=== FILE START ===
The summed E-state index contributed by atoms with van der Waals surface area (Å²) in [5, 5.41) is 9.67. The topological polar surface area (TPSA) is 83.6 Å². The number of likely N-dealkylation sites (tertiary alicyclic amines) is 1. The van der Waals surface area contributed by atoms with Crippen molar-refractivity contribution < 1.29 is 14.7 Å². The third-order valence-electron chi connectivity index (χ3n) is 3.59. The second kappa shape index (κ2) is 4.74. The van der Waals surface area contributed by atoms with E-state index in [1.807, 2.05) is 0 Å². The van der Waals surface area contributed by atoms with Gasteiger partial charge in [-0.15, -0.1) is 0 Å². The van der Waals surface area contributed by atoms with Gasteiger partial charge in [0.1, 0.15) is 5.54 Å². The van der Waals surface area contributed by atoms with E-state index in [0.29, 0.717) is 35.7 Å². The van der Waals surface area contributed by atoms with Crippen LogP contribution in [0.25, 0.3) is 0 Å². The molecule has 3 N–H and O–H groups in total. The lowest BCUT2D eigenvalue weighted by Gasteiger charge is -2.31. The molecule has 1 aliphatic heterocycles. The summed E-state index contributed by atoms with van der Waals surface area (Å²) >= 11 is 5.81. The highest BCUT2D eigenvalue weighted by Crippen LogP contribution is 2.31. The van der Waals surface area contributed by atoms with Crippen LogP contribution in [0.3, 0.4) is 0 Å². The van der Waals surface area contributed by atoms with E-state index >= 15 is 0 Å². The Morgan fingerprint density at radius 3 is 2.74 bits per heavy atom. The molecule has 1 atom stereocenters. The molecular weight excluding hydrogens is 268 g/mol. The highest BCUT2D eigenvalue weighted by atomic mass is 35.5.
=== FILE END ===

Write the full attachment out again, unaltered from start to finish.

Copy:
The summed E-state index contributed by atoms with van der Waals surface area (Å²) in [5, 5.41) is 9.67. The topological polar surface area (TPSA) is 83.6 Å². The number of likely N-dealkylation sites (tertiary alicyclic amines) is 1. The van der Waals surface area contributed by atoms with Crippen molar-refractivity contribution < 1.29 is 14.7 Å². The third-order valence-electron chi connectivity index (χ3n) is 3.59. The second kappa shape index (κ2) is 4.74. The van der Waals surface area contributed by atoms with E-state index in [1.807, 2.05) is 0 Å². The van der Waals surface area contributed by atoms with Gasteiger partial charge in [-0.15, -0.1) is 0 Å². The van der Waals surface area contributed by atoms with Gasteiger partial charge in [0.1, 0.15) is 5.54 Å². The van der Waals surface area contributed by atoms with E-state index in [0.29, 0.717) is 35.7 Å². The van der Waals surface area contributed by atoms with Crippen LogP contribution in [0.25, 0.3) is 0 Å². The molecule has 3 N–H and O–H groups in total. The lowest BCUT2D eigenvalue weighted by Gasteiger charge is -2.31. The molecule has 1 aliphatic heterocycles. The summed E-state index contributed by atoms with van der Waals surface area (Å²) >= 11 is 5.81. The highest BCUT2D eigenvalue weighted by Crippen LogP contribution is 2.31. The van der Waals surface area contributed by atoms with Crippen LogP contribution in [0.3, 0.4) is 0 Å². The van der Waals surface area contributed by atoms with E-state index >= 15 is 0 Å². The Morgan fingerprint density at radius 3 is 2.74 bits per heavy atom. The molecule has 1 atom stereocenters. The molecular weight excluding hydrogens is 268 g/mol. The highest BCUT2D eigenvalue weighted by atomic mass is 35.5.